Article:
Averting his gaze, he peered at his watch, casting about for a distraction. From within the house, a peal of laughter shattered the stillness, followed by more laughter. Feeling somehow isolated by this, Reynie eased back through his window and into the gloom beyond. The first floor corridor was devoid of people, though one could hear Number Two clacking away on her computer at the end of the hall. Heading for the stairs, Reynie took them two at a time, looking around to make certain that Constance wasn't lurking nearby. She wasn't. He strode into the sitting room, relieved to have found company. On the sofa sat Miss Perumal with Mrs. Perumal beside her, knitting away. Rhonda was sorting through a monstrous pile of books, Mr. Washington coughing from the dust. And sitting on the floor—it was an old habit of his, though he no longer suffered from narcolepsy—was Mr. Benedict. Reynie absorbed this pleasing scene in a few seconds, smiling at everyone and going to sit by Miss Perumal.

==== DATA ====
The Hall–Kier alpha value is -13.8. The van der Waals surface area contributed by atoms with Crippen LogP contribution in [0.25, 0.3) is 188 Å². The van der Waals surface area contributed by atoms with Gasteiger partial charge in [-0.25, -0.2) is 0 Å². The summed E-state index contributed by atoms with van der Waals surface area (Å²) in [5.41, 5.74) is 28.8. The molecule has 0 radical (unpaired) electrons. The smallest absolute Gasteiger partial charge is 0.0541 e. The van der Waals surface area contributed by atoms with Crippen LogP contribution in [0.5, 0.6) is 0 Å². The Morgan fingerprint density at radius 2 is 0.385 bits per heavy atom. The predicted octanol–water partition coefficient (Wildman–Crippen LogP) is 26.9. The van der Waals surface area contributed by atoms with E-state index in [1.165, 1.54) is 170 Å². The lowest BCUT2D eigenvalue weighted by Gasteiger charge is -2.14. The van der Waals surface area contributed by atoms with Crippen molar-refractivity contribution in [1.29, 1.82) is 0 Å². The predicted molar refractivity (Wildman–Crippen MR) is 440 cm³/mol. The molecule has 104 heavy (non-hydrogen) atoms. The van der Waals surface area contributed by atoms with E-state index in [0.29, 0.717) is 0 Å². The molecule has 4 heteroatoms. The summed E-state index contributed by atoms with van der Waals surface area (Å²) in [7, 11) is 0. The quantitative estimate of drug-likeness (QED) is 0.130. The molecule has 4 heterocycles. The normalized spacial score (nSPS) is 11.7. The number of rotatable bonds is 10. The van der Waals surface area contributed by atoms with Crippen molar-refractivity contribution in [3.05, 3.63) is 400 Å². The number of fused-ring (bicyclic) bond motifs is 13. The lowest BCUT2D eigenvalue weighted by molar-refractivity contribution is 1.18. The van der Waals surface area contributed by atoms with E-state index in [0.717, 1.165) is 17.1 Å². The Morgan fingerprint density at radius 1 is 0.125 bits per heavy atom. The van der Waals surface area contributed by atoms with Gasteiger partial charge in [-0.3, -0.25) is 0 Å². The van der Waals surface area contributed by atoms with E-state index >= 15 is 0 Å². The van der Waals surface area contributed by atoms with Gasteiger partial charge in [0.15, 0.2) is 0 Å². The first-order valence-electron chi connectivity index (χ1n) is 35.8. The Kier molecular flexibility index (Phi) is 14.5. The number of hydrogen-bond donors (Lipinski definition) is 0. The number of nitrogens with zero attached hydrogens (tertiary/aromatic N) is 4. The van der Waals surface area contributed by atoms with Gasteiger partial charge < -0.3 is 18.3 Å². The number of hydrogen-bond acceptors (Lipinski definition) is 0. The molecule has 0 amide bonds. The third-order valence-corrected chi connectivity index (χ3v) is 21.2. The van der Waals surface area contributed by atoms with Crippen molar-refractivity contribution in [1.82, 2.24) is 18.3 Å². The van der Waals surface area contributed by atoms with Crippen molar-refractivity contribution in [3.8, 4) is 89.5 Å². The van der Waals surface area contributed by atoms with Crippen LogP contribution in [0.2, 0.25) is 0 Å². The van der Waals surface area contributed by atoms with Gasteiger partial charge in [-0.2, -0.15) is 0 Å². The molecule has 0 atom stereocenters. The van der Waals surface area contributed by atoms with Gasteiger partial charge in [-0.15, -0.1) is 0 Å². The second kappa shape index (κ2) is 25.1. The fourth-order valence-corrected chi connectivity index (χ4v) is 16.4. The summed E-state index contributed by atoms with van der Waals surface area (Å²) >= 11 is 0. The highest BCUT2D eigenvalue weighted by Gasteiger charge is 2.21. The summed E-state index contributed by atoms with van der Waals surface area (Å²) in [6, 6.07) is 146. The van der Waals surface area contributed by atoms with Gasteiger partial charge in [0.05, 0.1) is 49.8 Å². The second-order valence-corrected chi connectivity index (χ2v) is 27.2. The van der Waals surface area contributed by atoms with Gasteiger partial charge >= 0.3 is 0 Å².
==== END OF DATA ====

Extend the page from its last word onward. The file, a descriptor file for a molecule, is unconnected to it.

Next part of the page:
"What have you been up to?" asked Miss Perumal, looking moderately concerned.
"I was on the window ledge," Reynie informed her. "Amma, it was quite safe," he added in response to her widening eyes. "I was only sitting and thinking about—everything."
Miss Perumal patted his cheek. "I don't doubt that."
Her mother, Mrs. Perumal, interrupted. "Isn't anyone going to congratulate my accomplishment?" She brandished her finished product, a sort of lump of blue yarn.
"It's lovely, Mrs. Perumal," said Rhonda. Her voice was somewhat muffled, due to the stack of books from behind which she sat.